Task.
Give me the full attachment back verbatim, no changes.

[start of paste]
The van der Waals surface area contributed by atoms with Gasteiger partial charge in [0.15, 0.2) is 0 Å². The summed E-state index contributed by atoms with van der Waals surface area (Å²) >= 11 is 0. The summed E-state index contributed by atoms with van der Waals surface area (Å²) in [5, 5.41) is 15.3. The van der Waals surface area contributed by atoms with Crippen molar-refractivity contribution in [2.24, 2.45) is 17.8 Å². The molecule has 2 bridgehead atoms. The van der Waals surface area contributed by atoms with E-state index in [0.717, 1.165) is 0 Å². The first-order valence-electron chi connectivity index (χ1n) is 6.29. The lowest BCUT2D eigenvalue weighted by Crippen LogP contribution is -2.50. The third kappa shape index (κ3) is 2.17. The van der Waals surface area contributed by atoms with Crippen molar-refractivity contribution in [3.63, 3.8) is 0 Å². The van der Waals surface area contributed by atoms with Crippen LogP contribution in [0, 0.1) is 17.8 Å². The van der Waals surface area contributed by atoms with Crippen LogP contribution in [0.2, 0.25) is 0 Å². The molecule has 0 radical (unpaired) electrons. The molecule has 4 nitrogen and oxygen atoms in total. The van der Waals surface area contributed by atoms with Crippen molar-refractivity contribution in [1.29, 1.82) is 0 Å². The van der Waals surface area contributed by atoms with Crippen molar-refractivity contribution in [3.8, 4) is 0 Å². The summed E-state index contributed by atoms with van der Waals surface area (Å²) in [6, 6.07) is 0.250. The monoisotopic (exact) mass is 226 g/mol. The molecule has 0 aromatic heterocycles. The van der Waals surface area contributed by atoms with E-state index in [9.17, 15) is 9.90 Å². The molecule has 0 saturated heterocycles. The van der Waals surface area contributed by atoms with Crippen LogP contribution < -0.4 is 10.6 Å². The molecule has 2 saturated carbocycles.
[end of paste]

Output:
The van der Waals surface area contributed by atoms with Gasteiger partial charge in [0.15, 0.2) is 0 Å². The summed E-state index contributed by atoms with van der Waals surface area (Å²) >= 11 is 0. The summed E-state index contributed by atoms with van der Waals surface area (Å²) in [5, 5.41) is 15.3. The van der Waals surface area contributed by atoms with Crippen molar-refractivity contribution in [2.24, 2.45) is 17.8 Å². The molecule has 2 bridgehead atoms. The van der Waals surface area contributed by atoms with E-state index in [0.717, 1.165) is 0 Å². The first-order valence-electron chi connectivity index (χ1n) is 6.29. The lowest BCUT2D eigenvalue weighted by Crippen LogP contribution is -2.50. The third kappa shape index (κ3) is 2.17. The van der Waals surface area contributed by atoms with Crippen molar-refractivity contribution in [3.63, 3.8) is 0 Å². The van der Waals surface area contributed by atoms with Crippen LogP contribution in [0, 0.1) is 17.8 Å². The van der Waals surface area contributed by atoms with Crippen LogP contribution in [0.2, 0.25) is 0 Å². The molecule has 0 radical (unpaired) electrons. The molecule has 4 nitrogen and oxygen atoms in total. The van der Waals surface area contributed by atoms with Crippen molar-refractivity contribution in [1.29, 1.82) is 0 Å². The van der Waals surface area contributed by atoms with Crippen molar-refractivity contribution in [3.8, 4) is 0 Å². The summed E-state index contributed by atoms with van der Waals surface area (Å²) in [6, 6.07) is 0.250. The monoisotopic (exact) mass is 226 g/mol. The molecule has 0 aromatic heterocycles. The van der Waals surface area contributed by atoms with E-state index in [9.17, 15) is 9.90 Å². The molecule has 0 saturated heterocycles. The van der Waals surface area contributed by atoms with Crippen LogP contribution < -0.4 is 10.6 Å². The molecule has 2 saturated carbocycles.